Native American Placenames in Connecticut and the Meaning of “Willimantic”: Swift Waters or Cedar Swamp?
Jamie H. Eves and Katherine L. S. Eves
Windham Textile and History Museum
When we tell people that we live in Willimantic, Connecticut, they often ask about the meaning of the name. We usually tell them that the residents claim that “Willimantic” is Pequot-Mohegan for “swift waters,” a reference to the Willimantic River, which drops 90 feet in less than a mile as it courses through a narrow gneiss gorge. Strictly speaking, we have told the truth – the residents do claim that “Willimantic” is Pequot-Mohegan for “swift waters.” But there are other possible meanings, as well.
The Willimantic River at Willimantic, Connecticut, an industrial city in the town of Windham. Some people think “Willimantic” comes from a Pequot-Mohegan phrase meaning “swift waters.” More likely, it means “at the cedar swamp” or “at the lookout.” From the collections of the Windham Textile and History Museum. Photo by Stephanie Conforti.
True enough, “Willimantic” is probably derived from Pequot-Mohegan (although it might instead be from Narragansett, a related language), but the original word or phrase has been garbled beyond recognition, and the meaning is now unclear. It might mean “swift waters,” but it could also mean either “cedar swamp” or “lookout.” (Impatient readers can scroll down to the last paragraph to find out more about the meaning of “Willimantic.” Readers interested in learning more about Native American placenames in Connecticut generally should keep reading.)
One reason for all this confusion is that the native peoples of Connecticut, who came up with the original versions of these names, spoke several different variations of a diverse family of languages known as Algonkian (or Algonquian). In 1600 Algonkian-speakers occupied a vast expanse of territory in eastern North America, stretching all the way from northern Canada, to the Carolinas, to the Great Plains. They were divided into dozens of independent groups or tribes, most of which spoke their own distinct version of Algonkian. Each version differed from the others as much as English does from German or Swedish, French from Spanish or Romanian, or Polish from Russian or Slovenian. In order to translate a specific placename, one has to know which version of Algonkian it came from. Two different groups of Algonkians lived near Willimantic: the Pequots and Mohegans (who were really one people) to the south, and the Nipmucs to the north. It is impossible to be sure which of them – if either – first coined the name “Willimantic.” Still, the early English colonists who arrived in the 1600s knew the Mohegans better than they did the Nipmucs, so it is likely that the word came from them.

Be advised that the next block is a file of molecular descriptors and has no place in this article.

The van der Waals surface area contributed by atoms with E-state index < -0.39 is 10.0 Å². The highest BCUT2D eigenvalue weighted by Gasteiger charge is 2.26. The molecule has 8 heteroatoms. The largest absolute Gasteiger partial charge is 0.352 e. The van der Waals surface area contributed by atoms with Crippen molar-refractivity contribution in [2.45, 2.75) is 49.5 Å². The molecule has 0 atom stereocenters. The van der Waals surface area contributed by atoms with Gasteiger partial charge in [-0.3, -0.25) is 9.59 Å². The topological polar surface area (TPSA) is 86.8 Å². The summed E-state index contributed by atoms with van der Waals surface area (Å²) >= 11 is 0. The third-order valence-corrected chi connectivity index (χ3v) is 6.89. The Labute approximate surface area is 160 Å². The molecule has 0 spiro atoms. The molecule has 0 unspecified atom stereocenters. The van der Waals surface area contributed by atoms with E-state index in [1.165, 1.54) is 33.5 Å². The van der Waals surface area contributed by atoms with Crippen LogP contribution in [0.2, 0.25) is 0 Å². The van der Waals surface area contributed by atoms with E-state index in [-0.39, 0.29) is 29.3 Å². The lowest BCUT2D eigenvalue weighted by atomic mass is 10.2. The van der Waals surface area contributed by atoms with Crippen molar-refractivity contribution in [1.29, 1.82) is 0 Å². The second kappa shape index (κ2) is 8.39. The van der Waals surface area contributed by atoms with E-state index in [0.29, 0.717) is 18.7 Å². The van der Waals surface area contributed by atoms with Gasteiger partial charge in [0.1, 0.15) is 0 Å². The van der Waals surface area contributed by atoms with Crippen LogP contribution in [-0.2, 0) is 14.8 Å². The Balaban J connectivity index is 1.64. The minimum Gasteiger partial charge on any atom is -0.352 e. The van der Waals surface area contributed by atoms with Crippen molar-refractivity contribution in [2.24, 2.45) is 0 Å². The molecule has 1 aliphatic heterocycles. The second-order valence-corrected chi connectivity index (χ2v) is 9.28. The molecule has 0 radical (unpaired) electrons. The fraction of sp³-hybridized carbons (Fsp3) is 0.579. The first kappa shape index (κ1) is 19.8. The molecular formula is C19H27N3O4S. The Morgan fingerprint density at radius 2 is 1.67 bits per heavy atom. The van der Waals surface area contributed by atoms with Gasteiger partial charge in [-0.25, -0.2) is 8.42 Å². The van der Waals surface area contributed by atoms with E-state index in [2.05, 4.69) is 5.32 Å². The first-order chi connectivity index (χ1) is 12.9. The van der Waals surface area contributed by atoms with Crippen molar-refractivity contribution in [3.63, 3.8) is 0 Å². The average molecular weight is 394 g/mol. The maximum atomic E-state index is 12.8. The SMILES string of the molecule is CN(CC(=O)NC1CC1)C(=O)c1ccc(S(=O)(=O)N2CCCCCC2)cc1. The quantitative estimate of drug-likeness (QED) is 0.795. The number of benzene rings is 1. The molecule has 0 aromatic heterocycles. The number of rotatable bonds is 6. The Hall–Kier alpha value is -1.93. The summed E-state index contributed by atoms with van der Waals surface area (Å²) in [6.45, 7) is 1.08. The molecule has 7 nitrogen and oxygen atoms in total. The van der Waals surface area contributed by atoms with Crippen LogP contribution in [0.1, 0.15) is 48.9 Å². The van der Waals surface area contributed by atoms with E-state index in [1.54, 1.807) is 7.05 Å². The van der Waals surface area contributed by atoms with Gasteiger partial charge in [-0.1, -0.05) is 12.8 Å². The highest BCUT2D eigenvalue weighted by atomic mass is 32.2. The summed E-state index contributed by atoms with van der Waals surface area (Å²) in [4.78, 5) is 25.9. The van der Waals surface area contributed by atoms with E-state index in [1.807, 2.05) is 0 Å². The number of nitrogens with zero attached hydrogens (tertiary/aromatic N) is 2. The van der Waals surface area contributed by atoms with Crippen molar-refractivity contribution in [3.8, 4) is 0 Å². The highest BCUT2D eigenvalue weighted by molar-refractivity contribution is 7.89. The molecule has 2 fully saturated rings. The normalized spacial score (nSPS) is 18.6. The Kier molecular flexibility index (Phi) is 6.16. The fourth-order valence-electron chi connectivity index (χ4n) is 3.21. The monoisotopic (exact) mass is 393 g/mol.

In fact, in 1600, on the eve of European colonization, the various native peoples of Connecticut probably spoke five different languages. The majority of those who lived in the eastern half of Connecticut – including many of those living in the Connecticut River valley and all of those residing along the eastern coast – spoke a tongue that scholars today call variously Pequot-Mohegan, Mehegan-Pequot, or just Mohegan. The Pequots, Mohegans, Niantics, and other “wolf people” (which is what they called themselves) lived along Long Island Sound and its tidal estuaries in large, prosperous fishing and farming villages of several hundred people each. In the early 1600s these powerful and populous people dominated the region, collecting tribute from their smaller, weaker, poorer neighbors.
This photo of the Willimantic River was taken just after the Hurricane of 1938, when the river was at flood stage. In the photo, water pours over one of several dams that span the river was it flows through the narrow, rocky Willimantic gorge, descending more than 90 feet in less than a mile. The swiftness of the water as it churns through the gorge has made the translation “swift waters” seem plausible to many. From the collections of the Windham Textile and History Museum.